Florida: Hogwarts, sharks and terror rides
Harry Potter & Co.
Behind our seats the rail clicks and creaks as we wind our way to the top of the tower, to a height of 335 feet.
The nearer we get to the top, the slower I breathe.
We stop, and for a brief few seconds we have a perfect view of central Florida, a lush low-slung canopy of apple and cucumber greens stretching far into the periphery, worrying under the weight of a great wide rubble-coloured sky.
There is the muffled sound of thunder echoing in the far distance, a danger but not an impending one, not like the one to come. Our seats rotate. We're looking straight down at the ground, 335 feet below. My ears ring with the screams of young girls and the bellows of Brian and Danny beside me. I grip the handles over my chest as tight as I can and try and push my back further into my seat. I try to fight gravity. I can't help it. I want to survive.
And then we drop.
We drop hard and fast for a few seconds before the rail slows and our seats rotate up, and we gently ease to the ground. The handles unlock and I climb out from my seat, I stumble forward, my hands on my knees, as if about to heave after a heavy night down at the local. But this stupor is but for a moment and gives way to another, a moment of pure euphoria. I can almost feel the endorphins release, the serotonins transmit, and my blood flow faster than it's ever flowed before, I've never felt so alive.
If you go to Orlando, go to Tampa. About a 90-minute drive west of Orlando, Tampa is the home of Busch Gardens, a park that has some of the most scream-inducing, life-affirming rides in the world, none more so than Falcon's Fury, which at 335 feet is North America's tallest drop tower, and almost certainly its scariest.
Two days before Busch Gardens, we visited our first park, the world-famous SeaWorld. We were met by Megan, our guide from Minnesota, who, like all our other guides, and who came from all across America, was warm and friendly and went about her work with great enthusiasm, politeness and, above all, patience, which was well needed with our group, especially given our fondness for having a 'few quiet' drinks the night before (which Orlando does very well).
SeaWorld is home to more than just thousands of whales, dolphins, turtles, sharks, and penguins. It also has two nerve-shredding rollercoasters, Manta and Kraken. On Manta you face down, skirting the ground at more than 50 mph. After what was to be the first of many heart-palpitating rides we made our way to The Dolphin Theater for the Blue Horizon's show.
The dolphins are jaw-droppingly incredible, they don't just jump out of the water, they blast out of it like missiles. Their tails whip the spray-filled air as their smooth grey bodies hang in the air. The show is a bright and colourful affair with dolphins performing impressive back flips, loop jumps and twirling leaps while young men do acrobatic dives off high platforms and a woman, festooned with feathers, flies through the air while bright tropical birds buzz the heads of the captivated crowd. It was a weird and wonderful experience, and so was the rest of our trip.
Other than aquariums full of dolphins, sharks and turtles (many of which have been rescued by SeaWorld), other attractions you must see at SeaWorld include; Antarctica, home to hundreds of penguins which, like little fat waiters, will waddle straight up to you, melting even the coldest of hearts; and Turtle Trek, a 3D viewing experience unlike any other.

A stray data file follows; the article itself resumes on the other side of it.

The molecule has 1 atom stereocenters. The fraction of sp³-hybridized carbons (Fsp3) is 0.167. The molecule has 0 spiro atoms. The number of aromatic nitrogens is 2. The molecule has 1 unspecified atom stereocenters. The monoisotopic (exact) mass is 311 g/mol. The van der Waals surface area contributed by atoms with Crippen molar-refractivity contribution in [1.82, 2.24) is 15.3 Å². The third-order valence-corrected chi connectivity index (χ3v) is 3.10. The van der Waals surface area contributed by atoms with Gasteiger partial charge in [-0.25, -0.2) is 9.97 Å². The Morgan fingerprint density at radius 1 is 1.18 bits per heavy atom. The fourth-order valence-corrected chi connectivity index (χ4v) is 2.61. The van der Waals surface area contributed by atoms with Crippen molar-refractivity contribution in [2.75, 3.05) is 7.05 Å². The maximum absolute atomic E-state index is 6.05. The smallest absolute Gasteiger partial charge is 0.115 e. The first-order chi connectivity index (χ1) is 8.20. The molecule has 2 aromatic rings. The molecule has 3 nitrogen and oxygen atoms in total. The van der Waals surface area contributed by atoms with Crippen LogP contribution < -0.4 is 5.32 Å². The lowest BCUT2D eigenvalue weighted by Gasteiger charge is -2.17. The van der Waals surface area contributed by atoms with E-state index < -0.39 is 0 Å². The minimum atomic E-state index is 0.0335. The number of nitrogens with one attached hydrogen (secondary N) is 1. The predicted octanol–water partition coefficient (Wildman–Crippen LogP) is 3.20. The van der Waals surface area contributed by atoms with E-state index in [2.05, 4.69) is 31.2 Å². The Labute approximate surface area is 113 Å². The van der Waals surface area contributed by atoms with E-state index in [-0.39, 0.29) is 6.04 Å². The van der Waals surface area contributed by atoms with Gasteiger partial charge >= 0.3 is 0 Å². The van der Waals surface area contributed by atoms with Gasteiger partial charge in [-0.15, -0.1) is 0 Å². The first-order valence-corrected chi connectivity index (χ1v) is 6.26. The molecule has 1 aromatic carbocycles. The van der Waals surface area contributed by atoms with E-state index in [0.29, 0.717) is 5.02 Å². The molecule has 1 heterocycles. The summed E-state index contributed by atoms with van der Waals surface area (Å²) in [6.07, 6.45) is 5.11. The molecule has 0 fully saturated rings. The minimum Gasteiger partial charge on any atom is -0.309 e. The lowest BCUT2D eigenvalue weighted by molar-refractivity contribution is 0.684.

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A holiday in Orlando wouldn't be complete without a visit to a water park and later in the afternoon we visit SeaWorld's Acquatica, an Australian-themed park replete with long looping and twisting slides, the best of which is Ihu's Breakaway Falls, a drop slide in which you stand inside a sealed capsule, wait for a five-second countdown, before the floor opens up beneath you and you're dropped straight down and fired down the slide like a shot from a cannon. For something a little more sedate try Roa Rapids or just get yourself a cabana (despite all its manic intensity, Orlando is a very easy place to relax).
Universal's Wet'n' Wild is well worth a visit too, especially if you want a more surreal waterpark experience. In Disco H20 you career down a disco music-filled enclosed slide, while in the helix-shaped The Black Hole, you twist around and around with bright lights pulsating around you, which leaves you slightly discombobulated, but in a good way.
The day after our trip to SeaWorld we went to the Universal Resort. Made up of two adjoining parks, Universal Studios and Universal Islands of Adventure, they are full of references familiar to any child aged between five and 50. Every detail in the Universal Resort, whether it's the exact replica of Hogwarts, Moe's Tavern or the time-travelling locomotive from Back to the Future 3, is there to invoke your inner child, and they do so wonderfully, making you giddy like a child who's had too much fizzy orange.
As for the rides at Universal, well they didn't disappoint. The Revenge of the Mummy is an indoor rollercoaster in which we were blasted by balls of heat while plunging through the darkness, while on Hollywood Rip Ride Rocket we were taken on a slow vertical ascent, before plummeting straight down only then to be fired up into a steep loop (while you listen to your own choice of music). It's worth mentioning that while small children can't go on many of the bigger rides, there are plenty of rides, both in the Universal and SeaWorld parks (which includes Busch Gardens) that will leave them grinning and hopping like little jitterbugs.